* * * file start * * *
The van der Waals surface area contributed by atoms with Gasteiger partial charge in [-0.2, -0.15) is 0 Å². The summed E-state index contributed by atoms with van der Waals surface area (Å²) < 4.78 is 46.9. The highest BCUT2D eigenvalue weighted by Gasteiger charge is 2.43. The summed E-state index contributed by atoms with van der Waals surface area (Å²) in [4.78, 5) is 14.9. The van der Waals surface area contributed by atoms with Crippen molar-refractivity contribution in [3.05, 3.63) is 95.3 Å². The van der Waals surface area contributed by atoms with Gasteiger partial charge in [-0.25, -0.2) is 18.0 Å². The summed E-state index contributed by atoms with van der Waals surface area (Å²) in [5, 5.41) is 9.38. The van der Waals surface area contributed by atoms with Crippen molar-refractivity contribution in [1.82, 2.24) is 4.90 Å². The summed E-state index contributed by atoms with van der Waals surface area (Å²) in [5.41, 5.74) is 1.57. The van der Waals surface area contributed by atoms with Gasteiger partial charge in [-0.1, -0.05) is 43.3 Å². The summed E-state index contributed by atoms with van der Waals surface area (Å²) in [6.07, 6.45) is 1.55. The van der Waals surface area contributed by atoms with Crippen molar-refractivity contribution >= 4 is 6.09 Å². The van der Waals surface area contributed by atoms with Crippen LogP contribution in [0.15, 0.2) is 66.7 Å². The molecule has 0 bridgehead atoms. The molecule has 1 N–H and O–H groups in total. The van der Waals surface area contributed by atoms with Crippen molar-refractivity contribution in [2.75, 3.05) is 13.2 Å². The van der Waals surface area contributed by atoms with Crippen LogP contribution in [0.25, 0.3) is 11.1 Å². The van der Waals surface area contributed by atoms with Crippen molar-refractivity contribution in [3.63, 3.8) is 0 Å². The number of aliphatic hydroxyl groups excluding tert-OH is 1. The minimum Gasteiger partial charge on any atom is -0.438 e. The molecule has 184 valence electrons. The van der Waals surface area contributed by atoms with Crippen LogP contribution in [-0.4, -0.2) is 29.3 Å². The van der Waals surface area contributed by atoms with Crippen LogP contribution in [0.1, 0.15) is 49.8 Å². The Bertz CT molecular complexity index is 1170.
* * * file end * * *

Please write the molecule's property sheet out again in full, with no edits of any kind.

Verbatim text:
The van der Waals surface area contributed by atoms with Gasteiger partial charge in [-0.2, -0.15) is 0 Å². The summed E-state index contributed by atoms with van der Waals surface area (Å²) < 4.78 is 46.9. The highest BCUT2D eigenvalue weighted by Gasteiger charge is 2.43. The summed E-state index contributed by atoms with van der Waals surface area (Å²) in [4.78, 5) is 14.9. The van der Waals surface area contributed by atoms with Crippen molar-refractivity contribution in [3.05, 3.63) is 95.3 Å². The van der Waals surface area contributed by atoms with Gasteiger partial charge in [-0.25, -0.2) is 18.0 Å². The summed E-state index contributed by atoms with van der Waals surface area (Å²) in [5, 5.41) is 9.38. The van der Waals surface area contributed by atoms with Crippen molar-refractivity contribution in [1.82, 2.24) is 4.90 Å². The summed E-state index contributed by atoms with van der Waals surface area (Å²) in [5.41, 5.74) is 1.57. The van der Waals surface area contributed by atoms with Gasteiger partial charge in [-0.1, -0.05) is 43.3 Å². The summed E-state index contributed by atoms with van der Waals surface area (Å²) in [6.07, 6.45) is 1.55. The van der Waals surface area contributed by atoms with Crippen molar-refractivity contribution >= 4 is 6.09 Å². The van der Waals surface area contributed by atoms with Crippen LogP contribution in [0.15, 0.2) is 66.7 Å². The molecule has 0 bridgehead atoms. The molecule has 1 N–H and O–H groups in total. The van der Waals surface area contributed by atoms with Crippen molar-refractivity contribution in [2.75, 3.05) is 13.2 Å². The van der Waals surface area contributed by atoms with Crippen LogP contribution in [0.25, 0.3) is 11.1 Å². The van der Waals surface area contributed by atoms with Crippen molar-refractivity contribution in [3.63, 3.8) is 0 Å². The number of aliphatic hydroxyl groups excluding tert-OH is 1. The minimum Gasteiger partial charge on any atom is -0.438 e. The molecule has 184 valence electrons. The van der Waals surface area contributed by atoms with Crippen LogP contribution in [-0.4, -0.2) is 29.3 Å². The van der Waals surface area contributed by atoms with Crippen LogP contribution in [0.1, 0.15) is 49.8 Å². The Bertz CT molecular complexity index is 1170.